When driving the Ring Road from Reykjavík up North or heading the counterclockwise circle you will drive through Borgarfjörður valley and it is impossible not to be amazed. Borgarfjörður is home to some of the most stunning landscapes found in Iceland and the power underground in Iceland is very evident. It is the home to stunning waterfalls, the most powerful hot spring in Europe, a lava birch paradise, staggering beaches and unique history. Borgarfjörður’s “capital” is the town of Borgarnes, plays a big role in Icelandic folklore and is known for a great swimming pool and nice restaurants down by the ocean. Borgarfjörður is filled with farmland and agriculture is very popular in the region, mainly involving Icelandic sheep, Icelandic horses and geothermal greenhouses where vegetables and fruits are being grown. A fantastic golf course can be found in Borgarfjörður.
Getting to Borgarfjörður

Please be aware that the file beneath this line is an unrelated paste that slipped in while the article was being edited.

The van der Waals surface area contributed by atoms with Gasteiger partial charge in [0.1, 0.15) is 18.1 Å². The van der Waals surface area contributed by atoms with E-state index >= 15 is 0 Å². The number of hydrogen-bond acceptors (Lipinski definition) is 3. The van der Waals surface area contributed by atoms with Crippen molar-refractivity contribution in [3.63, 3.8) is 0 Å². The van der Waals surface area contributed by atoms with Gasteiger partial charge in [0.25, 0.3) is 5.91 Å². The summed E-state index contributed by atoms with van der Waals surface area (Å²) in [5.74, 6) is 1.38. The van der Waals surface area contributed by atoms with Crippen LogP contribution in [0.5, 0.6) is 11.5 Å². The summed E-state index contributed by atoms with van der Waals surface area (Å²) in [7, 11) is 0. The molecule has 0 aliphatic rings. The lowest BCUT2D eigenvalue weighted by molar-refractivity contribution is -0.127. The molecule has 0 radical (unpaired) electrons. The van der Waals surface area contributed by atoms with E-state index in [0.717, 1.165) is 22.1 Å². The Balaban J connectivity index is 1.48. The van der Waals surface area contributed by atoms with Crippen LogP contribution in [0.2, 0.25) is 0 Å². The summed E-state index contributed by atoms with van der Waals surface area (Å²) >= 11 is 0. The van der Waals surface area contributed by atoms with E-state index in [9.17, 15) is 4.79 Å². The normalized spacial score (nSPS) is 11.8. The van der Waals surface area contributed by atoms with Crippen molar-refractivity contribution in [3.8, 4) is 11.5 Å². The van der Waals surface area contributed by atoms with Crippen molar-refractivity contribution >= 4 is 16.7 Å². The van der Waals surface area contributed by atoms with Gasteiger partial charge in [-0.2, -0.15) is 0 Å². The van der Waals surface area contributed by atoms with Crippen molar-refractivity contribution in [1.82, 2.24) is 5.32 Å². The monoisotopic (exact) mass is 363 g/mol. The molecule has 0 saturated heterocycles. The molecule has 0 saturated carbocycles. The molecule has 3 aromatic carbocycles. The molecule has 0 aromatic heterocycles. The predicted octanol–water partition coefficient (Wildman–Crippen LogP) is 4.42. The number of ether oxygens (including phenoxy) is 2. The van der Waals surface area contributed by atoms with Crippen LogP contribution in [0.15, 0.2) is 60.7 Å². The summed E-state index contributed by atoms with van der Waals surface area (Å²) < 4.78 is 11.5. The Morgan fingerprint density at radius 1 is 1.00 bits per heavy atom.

Borgarfjörður is located very close to Iceland’s capital Reykjavík. The drive from Reykjavík to Borgarfjörður’s border is only about an hour or a distance of 60 km (37.2 miles). You follow Ring Road 1 to get from Reykjavík to Borgarfjörður through the Hvalfjarðargögn underwater tunnel. You will need to pay a fee of 1000 ISK to go through the tunnel.
Your other option is to skip the tunnel and drive the Hvalfjörður valley, note that it will add an extra hour to the drive, but if you have the time the drive is ravishing and you are likely to have it all to yourself.
Húsafell is a true natural paradise located in Borgarfjörður between lava and glaciers. There you will find birch tree woodland, some stunning waterfalls with glistening springs and small ponds all located in a rugged field. You can visit remarkable archaeological remains and the flora and fauna will leave no one untouched. Numerous hiking trails are found in the area, most of which are well marked and easy to spot once you arrive.
From Húsafell you can also meet up for some Glacier Ice Cave action as the Tour Into the Glacier offers to pick up from Húsafell. The tour is to a man-made ice cave in the middle of the second largest glacier in Iceland, Langjökull, which you are taken to with a super gigantic truck. Quite the adventure!